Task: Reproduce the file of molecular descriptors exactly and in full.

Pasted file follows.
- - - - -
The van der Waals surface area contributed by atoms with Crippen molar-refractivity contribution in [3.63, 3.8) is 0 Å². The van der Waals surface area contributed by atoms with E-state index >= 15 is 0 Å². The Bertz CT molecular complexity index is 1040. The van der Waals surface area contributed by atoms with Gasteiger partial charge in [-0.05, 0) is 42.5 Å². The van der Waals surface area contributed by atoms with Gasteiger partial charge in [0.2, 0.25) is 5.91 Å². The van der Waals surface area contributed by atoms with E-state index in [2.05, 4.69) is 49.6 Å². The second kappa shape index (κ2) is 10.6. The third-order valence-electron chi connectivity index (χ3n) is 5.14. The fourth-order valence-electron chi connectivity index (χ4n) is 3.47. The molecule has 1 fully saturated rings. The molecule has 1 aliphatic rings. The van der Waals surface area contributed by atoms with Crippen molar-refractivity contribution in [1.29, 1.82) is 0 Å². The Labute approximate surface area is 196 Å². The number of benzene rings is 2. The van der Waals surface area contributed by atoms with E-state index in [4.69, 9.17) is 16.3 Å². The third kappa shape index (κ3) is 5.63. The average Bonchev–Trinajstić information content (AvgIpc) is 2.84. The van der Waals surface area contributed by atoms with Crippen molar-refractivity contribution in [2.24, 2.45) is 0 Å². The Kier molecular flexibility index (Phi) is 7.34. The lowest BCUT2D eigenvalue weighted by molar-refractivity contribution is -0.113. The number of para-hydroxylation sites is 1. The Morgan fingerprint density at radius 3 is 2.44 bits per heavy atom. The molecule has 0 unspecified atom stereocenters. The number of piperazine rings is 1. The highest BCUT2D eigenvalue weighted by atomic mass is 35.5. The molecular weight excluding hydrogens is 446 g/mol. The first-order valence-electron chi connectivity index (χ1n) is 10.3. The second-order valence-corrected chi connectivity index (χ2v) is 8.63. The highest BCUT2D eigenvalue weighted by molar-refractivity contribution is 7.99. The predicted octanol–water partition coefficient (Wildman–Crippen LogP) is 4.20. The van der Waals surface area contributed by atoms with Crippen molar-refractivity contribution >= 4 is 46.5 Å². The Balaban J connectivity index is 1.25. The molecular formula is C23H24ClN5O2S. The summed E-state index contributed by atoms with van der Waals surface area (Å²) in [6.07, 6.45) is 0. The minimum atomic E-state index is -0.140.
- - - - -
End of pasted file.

The van der Waals surface area contributed by atoms with Crippen molar-refractivity contribution in [3.63, 3.8) is 0 Å². The van der Waals surface area contributed by atoms with E-state index >= 15 is 0 Å². The Bertz CT molecular complexity index is 1040. The van der Waals surface area contributed by atoms with Gasteiger partial charge in [-0.05, 0) is 42.5 Å². The van der Waals surface area contributed by atoms with Gasteiger partial charge in [0.2, 0.25) is 5.91 Å². The van der Waals surface area contributed by atoms with E-state index in [2.05, 4.69) is 49.6 Å². The second kappa shape index (κ2) is 10.6. The third-order valence-electron chi connectivity index (χ3n) is 5.14. The fourth-order valence-electron chi connectivity index (χ4n) is 3.47. The molecule has 1 fully saturated rings. The molecule has 1 aliphatic rings. The van der Waals surface area contributed by atoms with Crippen molar-refractivity contribution in [1.29, 1.82) is 0 Å². The Labute approximate surface area is 196 Å². The number of benzene rings is 2. The van der Waals surface area contributed by atoms with E-state index in [4.69, 9.17) is 16.3 Å². The third kappa shape index (κ3) is 5.63. The average Bonchev–Trinajstić information content (AvgIpc) is 2.84. The van der Waals surface area contributed by atoms with Crippen molar-refractivity contribution in [2.24, 2.45) is 0 Å². The Kier molecular flexibility index (Phi) is 7.34. The lowest BCUT2D eigenvalue weighted by molar-refractivity contribution is -0.113. The number of para-hydroxylation sites is 1. The Morgan fingerprint density at radius 3 is 2.44 bits per heavy atom. The molecule has 0 unspecified atom stereocenters. The number of piperazine rings is 1. The highest BCUT2D eigenvalue weighted by atomic mass is 35.5. The molecular weight excluding hydrogens is 446 g/mol. The first-order valence-electron chi connectivity index (χ1n) is 10.3. The second-order valence-corrected chi connectivity index (χ2v) is 8.63. The highest BCUT2D eigenvalue weighted by molar-refractivity contribution is 7.99. The predicted octanol–water partition coefficient (Wildman–Crippen LogP) is 4.20. The van der Waals surface area contributed by atoms with Crippen molar-refractivity contribution >= 4 is 46.5 Å². The Balaban J connectivity index is 1.25. The molecular formula is C23H24ClN5O2S. The summed E-state index contributed by atoms with van der Waals surface area (Å²) in [6.07, 6.45) is 0. The minimum atomic E-state index is -0.140.